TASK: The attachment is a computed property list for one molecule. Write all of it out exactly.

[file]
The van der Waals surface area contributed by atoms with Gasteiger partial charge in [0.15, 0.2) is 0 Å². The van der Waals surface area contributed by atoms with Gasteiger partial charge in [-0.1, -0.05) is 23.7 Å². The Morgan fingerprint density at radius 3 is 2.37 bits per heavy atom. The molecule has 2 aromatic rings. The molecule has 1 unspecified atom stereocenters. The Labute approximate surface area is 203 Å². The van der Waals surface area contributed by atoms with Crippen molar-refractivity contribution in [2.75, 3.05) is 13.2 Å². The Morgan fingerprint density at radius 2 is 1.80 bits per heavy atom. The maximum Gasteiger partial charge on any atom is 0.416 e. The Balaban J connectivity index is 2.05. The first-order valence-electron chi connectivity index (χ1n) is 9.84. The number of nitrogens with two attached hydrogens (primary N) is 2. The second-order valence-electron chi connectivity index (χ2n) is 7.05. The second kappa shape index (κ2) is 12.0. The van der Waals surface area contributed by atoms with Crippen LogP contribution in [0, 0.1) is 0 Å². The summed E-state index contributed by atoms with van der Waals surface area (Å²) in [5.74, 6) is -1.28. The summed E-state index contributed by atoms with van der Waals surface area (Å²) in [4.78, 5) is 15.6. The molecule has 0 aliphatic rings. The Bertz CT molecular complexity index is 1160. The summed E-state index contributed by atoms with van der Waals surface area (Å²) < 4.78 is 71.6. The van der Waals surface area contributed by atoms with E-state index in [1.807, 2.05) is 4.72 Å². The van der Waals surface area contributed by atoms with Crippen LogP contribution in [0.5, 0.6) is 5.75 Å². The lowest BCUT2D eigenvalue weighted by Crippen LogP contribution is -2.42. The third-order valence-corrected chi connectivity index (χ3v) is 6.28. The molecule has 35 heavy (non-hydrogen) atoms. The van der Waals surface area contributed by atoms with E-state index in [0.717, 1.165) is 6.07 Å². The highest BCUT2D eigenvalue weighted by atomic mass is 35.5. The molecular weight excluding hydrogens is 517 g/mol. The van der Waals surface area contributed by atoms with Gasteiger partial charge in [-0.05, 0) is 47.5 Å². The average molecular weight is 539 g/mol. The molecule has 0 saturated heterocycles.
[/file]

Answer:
The van der Waals surface area contributed by atoms with Gasteiger partial charge in [0.15, 0.2) is 0 Å². The van der Waals surface area contributed by atoms with Gasteiger partial charge in [-0.1, -0.05) is 23.7 Å². The Morgan fingerprint density at radius 3 is 2.37 bits per heavy atom. The molecule has 2 aromatic rings. The molecule has 1 unspecified atom stereocenters. The Labute approximate surface area is 203 Å². The van der Waals surface area contributed by atoms with Crippen molar-refractivity contribution in [2.75, 3.05) is 13.2 Å². The Morgan fingerprint density at radius 2 is 1.80 bits per heavy atom. The maximum Gasteiger partial charge on any atom is 0.416 e. The Balaban J connectivity index is 2.05. The first-order valence-electron chi connectivity index (χ1n) is 9.84. The number of nitrogens with two attached hydrogens (primary N) is 2. The second-order valence-electron chi connectivity index (χ2n) is 7.05. The second kappa shape index (κ2) is 12.0. The van der Waals surface area contributed by atoms with Crippen LogP contribution in [0, 0.1) is 0 Å². The summed E-state index contributed by atoms with van der Waals surface area (Å²) in [5.74, 6) is -1.28. The summed E-state index contributed by atoms with van der Waals surface area (Å²) in [4.78, 5) is 15.6. The molecule has 0 aliphatic rings. The Bertz CT molecular complexity index is 1160. The summed E-state index contributed by atoms with van der Waals surface area (Å²) < 4.78 is 71.6. The van der Waals surface area contributed by atoms with E-state index in [1.807, 2.05) is 4.72 Å². The van der Waals surface area contributed by atoms with Crippen LogP contribution in [0.5, 0.6) is 5.75 Å². The lowest BCUT2D eigenvalue weighted by Crippen LogP contribution is -2.42. The third-order valence-corrected chi connectivity index (χ3v) is 6.28. The molecule has 35 heavy (non-hydrogen) atoms. The van der Waals surface area contributed by atoms with E-state index in [0.717, 1.165) is 6.07 Å². The highest BCUT2D eigenvalue weighted by atomic mass is 35.5. The molecular weight excluding hydrogens is 517 g/mol. The van der Waals surface area contributed by atoms with Gasteiger partial charge in [-0.05, 0) is 47.5 Å². The average molecular weight is 539 g/mol. The molecule has 0 saturated heterocycles.